Those who find relative success in recovery over the course of many, many years, tend to exhibit the following patterns:
- They often jump from addiction to addiction, and are particularly susceptible to hyper-religiosity and hyper-recovery. They put out fires by refocusing on other areas of their life. When these areas involve compulsive behavior — their use of addiction to manage their lives continues.
- They believe that they are suffering from a disease that is beyond their control, but not beyond all hope.
- They believe that they are defective in the sense that their emotions, urges, impulses, etc. are experienced with much more intensity than "normal people". And this puts them at a disadvantage for living a "normal life".
- They tend to confuse addiction recovery with general mental health issues — creating a hypersensitivity to all of the emotions that they experience. Depression, anxiety, anger — they are all tightly related to "recovery" and an imbalance in one often leads to an imbalance in the other.
- They perceive "powerlessness" not as absolute powerlessness over their life, but a limited powerlessness over their urges.
- They often attempt to convince others of their recovery by offering their "new identity" as proof. Again, most often seen with hyper-religiosity and hyper-recovery situations.
- Relapse triggers are feared, and so their lives continue to be altered as a result of addiction.
- They tend to focus on controlling past behavior, rather than learning new behavior.
- They tend to see life in episodes — with beginnings and endings — rather than as a process.
- They consistently measure the success of their recovery through abstinence, rather than emotional stability and personal satisfaction.
- They often experience extreme emotions in relation to acting out — extreme guilt, extreme shame, depression, anger, hatred. Or, they experience very mild emotions — when it has become a pattern that they have resolved to accept as a part of their lives.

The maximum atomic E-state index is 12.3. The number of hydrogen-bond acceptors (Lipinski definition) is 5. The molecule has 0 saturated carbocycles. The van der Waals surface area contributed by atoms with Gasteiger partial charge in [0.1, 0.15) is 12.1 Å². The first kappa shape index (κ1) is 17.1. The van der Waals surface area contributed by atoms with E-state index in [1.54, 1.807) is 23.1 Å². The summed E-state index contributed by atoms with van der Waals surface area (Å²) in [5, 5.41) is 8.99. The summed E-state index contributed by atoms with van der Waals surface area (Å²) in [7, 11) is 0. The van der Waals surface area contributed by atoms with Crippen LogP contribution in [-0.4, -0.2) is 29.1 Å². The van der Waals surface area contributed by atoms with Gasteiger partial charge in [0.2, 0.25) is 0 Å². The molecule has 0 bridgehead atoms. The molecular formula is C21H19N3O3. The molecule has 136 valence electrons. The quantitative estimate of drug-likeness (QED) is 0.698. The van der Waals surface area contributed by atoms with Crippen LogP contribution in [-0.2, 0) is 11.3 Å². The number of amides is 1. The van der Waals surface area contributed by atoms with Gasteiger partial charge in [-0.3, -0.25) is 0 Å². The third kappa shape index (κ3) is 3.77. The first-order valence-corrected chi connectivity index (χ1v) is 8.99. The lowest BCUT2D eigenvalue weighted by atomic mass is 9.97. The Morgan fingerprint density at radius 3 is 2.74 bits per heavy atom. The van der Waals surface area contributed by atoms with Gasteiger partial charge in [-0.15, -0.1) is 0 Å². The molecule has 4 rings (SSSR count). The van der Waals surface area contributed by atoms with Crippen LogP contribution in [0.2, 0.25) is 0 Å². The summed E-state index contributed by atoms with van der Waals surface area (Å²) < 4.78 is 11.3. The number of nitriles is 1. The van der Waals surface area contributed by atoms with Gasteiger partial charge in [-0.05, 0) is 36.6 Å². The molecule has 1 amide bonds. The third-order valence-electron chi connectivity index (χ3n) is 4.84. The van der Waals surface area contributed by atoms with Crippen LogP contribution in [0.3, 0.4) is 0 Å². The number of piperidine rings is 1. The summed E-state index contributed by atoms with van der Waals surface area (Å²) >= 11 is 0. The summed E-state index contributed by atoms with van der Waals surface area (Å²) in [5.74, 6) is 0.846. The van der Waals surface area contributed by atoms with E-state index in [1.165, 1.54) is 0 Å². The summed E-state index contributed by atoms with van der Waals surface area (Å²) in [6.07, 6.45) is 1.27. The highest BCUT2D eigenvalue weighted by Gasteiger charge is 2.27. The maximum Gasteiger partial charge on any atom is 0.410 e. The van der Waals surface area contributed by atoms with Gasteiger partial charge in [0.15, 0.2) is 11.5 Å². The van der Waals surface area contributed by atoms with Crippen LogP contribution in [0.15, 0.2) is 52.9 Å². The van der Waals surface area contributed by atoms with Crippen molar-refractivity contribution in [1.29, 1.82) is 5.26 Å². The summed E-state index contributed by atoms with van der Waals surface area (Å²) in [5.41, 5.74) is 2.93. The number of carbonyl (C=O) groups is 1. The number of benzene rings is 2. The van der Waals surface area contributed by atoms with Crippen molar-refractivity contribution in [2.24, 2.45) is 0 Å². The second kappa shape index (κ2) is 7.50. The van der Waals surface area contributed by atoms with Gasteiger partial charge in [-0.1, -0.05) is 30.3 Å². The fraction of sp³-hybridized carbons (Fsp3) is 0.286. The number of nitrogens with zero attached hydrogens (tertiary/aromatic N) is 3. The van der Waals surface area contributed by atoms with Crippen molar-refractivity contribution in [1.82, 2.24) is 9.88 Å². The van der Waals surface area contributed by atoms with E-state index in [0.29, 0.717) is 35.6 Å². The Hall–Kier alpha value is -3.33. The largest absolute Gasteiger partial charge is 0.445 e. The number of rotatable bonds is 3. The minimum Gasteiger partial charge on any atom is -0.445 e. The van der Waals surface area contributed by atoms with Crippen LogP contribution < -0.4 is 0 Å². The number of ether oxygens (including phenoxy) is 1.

- They tend to hyper analyze their actions, thoughts and feelings...and make the possibility of living a "normal" life all but impossible.
- They continue to identify themselves with their addiction and cannot imagine a life without such an association.
- Partner's tend to experience these individuals as exhausting. Capable of achieving anything they set their minds to...though unsure of what it is they will eventually settle their minds on. The relationships themselves tend to be selfish, focusing on the "addict", more so than the partnership. While love and admiration and long-term stability can still be achieved, it is often at the expense of the partner's individuality.
Those Who Will Make the Transition to a Healthy Lifestyle
General Behavioral Pattern: Because this is the purpose of the Recovery Workshop: to guide those individuals seeking a healthy transition in their lives; the roles and patterns associated with such a transition will be reviewed extensively.
Those who make the transition from recovery to health, tend to exhibit the following traits:
Prior to the First Transition: "Understanding/Recognizing the Behavior"
- In early recovery, individuals often experience significant doubts relating to their ability to change.
- In early recovery, extremely negative emotions are the norm: especially as they relate to depression, anxiety, hopelessness and suicide.
- In early recovery, they often "test the waters" of recovery by attempting recovery for a few days, then acting out. Attempting recovery for a few weeks, then acting out. Attempting recovery for a few months, then acting out. A weaning behavior similar to a toddler giving up a security blanket.
- In early recovery, they tend to explore many different trigger situations to see how well they can handle themselves. To see "how far they have come". This is a behavior that is often witnessed in adolescent wound care — where the adolescent almost compulsively tears open their bandages to "check the wounds". Of course, just like with addiction, such behavior is often problematic — as it opens the individual up to additional infection. But it is a behavior that provides comfort to the adolescent — no matter what stage of healing the wound may be in.
- In early recovery, they tend to experience relief in having their behaviors understood, and immediately seek understanding in all areas of their life. Unfortunately, this tends to overwhelm them, distract them, etc., but it is fairly common...and a good sign that their desire to change is sincere.